Minimum wage increases are working for workers at the bottom, but the middle is getting squeezed

Here’s news that should make people who consider themselves securely in the middle class sit up and take notice. Major retail chains like Walmart have made a big deal of raising their minimum wage for entry-level workers. But what about experienced workers who’ve been in their jobs for years? If you’re guessing they haven’t seen equivalent raises, consider yourself a realist, not a cynic.

At Walmart, the world’s largest private employer, [six-year employee James] Collins says wages have remained flat — “$11, across the board” — for those around him since the company raised its starting wage in February. Managers, he says, have made it clear that pay increases are unlikely in his current position, where his responsibilities include cleaning up spills, emptying trash cans and maintaining bathrooms.

“A lot of people think it doesn’t take any skill to sweep a floor,” he said. “But after a while, you get fast at it, you develop a system for doing things well.”

It’s not just Collins and the workers around him. 

Wages for the country’s lowest-paid workers have increased 0.7 percent per year since 2007, while those in the middle — the 50th percentile — have gained 0.3 percent annually, according to an analysis of Bureau of Labor Statistics data by the Economic Policy Institute. (Also worth noting: The country’s highest-paid workers, those in the top 5 percentile, received wage increases of 1.3 percent per year during that period.)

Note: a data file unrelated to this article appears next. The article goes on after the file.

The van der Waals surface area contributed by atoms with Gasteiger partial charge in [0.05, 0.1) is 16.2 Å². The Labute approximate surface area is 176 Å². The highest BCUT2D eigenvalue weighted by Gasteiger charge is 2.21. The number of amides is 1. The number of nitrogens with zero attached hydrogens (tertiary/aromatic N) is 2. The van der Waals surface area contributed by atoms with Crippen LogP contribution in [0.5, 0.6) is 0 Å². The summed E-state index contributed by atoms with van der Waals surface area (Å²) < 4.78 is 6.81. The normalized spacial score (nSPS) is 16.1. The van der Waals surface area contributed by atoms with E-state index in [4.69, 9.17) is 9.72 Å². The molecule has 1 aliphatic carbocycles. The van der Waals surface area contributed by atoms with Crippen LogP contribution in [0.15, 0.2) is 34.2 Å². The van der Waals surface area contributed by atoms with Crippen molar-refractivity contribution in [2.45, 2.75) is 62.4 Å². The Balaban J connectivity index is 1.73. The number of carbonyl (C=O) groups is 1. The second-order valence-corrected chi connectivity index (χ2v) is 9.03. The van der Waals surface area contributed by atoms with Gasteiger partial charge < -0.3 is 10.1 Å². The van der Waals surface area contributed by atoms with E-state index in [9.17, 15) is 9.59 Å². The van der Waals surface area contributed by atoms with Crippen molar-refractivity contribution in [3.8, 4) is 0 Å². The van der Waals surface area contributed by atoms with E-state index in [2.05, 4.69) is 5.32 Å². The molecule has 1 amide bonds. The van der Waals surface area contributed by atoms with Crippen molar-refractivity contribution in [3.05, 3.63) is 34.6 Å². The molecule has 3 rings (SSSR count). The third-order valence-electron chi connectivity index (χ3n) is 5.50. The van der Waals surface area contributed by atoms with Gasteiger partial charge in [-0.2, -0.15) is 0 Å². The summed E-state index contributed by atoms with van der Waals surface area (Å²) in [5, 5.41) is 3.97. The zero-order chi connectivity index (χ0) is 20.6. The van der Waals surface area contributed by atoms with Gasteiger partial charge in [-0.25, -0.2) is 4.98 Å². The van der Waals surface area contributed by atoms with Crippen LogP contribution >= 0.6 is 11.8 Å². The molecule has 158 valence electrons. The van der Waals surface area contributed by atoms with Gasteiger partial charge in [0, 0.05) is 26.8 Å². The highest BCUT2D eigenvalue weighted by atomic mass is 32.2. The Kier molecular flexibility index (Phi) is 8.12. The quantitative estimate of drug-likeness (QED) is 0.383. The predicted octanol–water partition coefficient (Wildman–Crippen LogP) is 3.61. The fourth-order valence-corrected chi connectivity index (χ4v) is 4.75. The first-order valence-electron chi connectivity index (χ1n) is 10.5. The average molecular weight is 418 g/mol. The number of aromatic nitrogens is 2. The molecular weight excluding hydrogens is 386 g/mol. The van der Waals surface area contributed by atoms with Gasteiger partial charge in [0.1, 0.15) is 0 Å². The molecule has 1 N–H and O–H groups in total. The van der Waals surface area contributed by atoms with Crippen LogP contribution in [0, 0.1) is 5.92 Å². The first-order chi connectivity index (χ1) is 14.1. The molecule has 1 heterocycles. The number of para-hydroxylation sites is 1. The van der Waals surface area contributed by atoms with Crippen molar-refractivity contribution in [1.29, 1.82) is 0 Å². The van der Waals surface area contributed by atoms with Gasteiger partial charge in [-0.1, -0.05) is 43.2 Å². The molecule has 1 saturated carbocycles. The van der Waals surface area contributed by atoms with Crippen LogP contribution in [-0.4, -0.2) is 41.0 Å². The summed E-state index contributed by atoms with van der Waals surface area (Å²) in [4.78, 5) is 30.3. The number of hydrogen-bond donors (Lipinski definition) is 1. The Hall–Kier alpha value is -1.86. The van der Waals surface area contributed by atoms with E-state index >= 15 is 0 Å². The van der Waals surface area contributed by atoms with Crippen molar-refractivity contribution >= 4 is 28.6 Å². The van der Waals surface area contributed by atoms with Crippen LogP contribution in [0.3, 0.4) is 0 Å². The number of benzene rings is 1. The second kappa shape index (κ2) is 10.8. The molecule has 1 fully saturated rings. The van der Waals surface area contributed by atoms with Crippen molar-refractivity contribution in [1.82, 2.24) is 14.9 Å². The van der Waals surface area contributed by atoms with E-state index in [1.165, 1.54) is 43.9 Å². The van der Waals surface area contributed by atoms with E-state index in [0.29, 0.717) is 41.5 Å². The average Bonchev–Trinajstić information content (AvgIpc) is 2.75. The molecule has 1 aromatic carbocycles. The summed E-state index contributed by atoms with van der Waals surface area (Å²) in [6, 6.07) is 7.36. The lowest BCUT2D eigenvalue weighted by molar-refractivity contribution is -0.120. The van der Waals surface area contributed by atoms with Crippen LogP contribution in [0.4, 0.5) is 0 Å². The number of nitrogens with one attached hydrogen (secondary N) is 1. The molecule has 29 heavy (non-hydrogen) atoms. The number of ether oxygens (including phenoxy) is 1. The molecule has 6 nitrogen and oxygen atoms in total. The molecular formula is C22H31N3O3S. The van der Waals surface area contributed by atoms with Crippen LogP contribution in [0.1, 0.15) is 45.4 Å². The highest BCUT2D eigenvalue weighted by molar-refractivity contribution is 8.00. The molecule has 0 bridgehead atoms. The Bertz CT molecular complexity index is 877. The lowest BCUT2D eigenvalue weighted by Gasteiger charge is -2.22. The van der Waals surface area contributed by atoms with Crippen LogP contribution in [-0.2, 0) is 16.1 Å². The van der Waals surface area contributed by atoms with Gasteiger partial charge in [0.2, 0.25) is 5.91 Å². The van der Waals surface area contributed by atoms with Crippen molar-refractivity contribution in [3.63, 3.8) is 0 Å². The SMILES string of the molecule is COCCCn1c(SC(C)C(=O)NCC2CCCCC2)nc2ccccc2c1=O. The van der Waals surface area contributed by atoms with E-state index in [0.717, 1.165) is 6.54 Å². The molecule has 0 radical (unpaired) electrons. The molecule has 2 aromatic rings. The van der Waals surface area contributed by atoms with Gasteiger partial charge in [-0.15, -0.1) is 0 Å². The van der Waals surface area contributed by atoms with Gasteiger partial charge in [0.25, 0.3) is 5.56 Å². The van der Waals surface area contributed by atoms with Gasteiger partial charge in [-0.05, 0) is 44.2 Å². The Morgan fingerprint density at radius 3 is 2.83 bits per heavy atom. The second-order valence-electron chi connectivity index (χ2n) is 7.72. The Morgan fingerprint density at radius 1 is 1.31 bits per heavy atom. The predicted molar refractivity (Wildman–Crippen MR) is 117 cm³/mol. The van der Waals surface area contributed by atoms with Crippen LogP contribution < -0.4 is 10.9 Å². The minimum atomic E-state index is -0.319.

In other words, minimum wage increases have helped the lowest-income workers and class war from above has helped the highest-paid workers, but the workers in the middle are increasingly squeezed. Those workers in the middle include the experienced Walmart worker or a Walmart store manager whose job has been eliminated and replaced with an assistant manager—Walmart has cut 3,500 store managers and replaced them with 1,700 assistant managers, saving money on both numbers and wage levels.

So if you think your years of experience and solid work history will protect you from the inequality economy, think again. If you think you’re too middle class to be worried about how much Walmart is paying its six-year employees, consider that James Collins made $19 an hour at a different job until he was laid off during the recession. Class war from above is coming for everyone but those at the very top.

About the Author: Laura Clawson is labor editor at Daily Kos.

This blog was originally published at Daily Kos Labor on August 3, 2018. Reprinted with permission. 

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Madeline Messa

Madeline Messa is a 3L at Syracuse University College of Law. She graduated from Penn State with a degree in journalism. With her legal research and writing for Workplace Fairness, she strives to equip people with the information they need to be their own best advocate.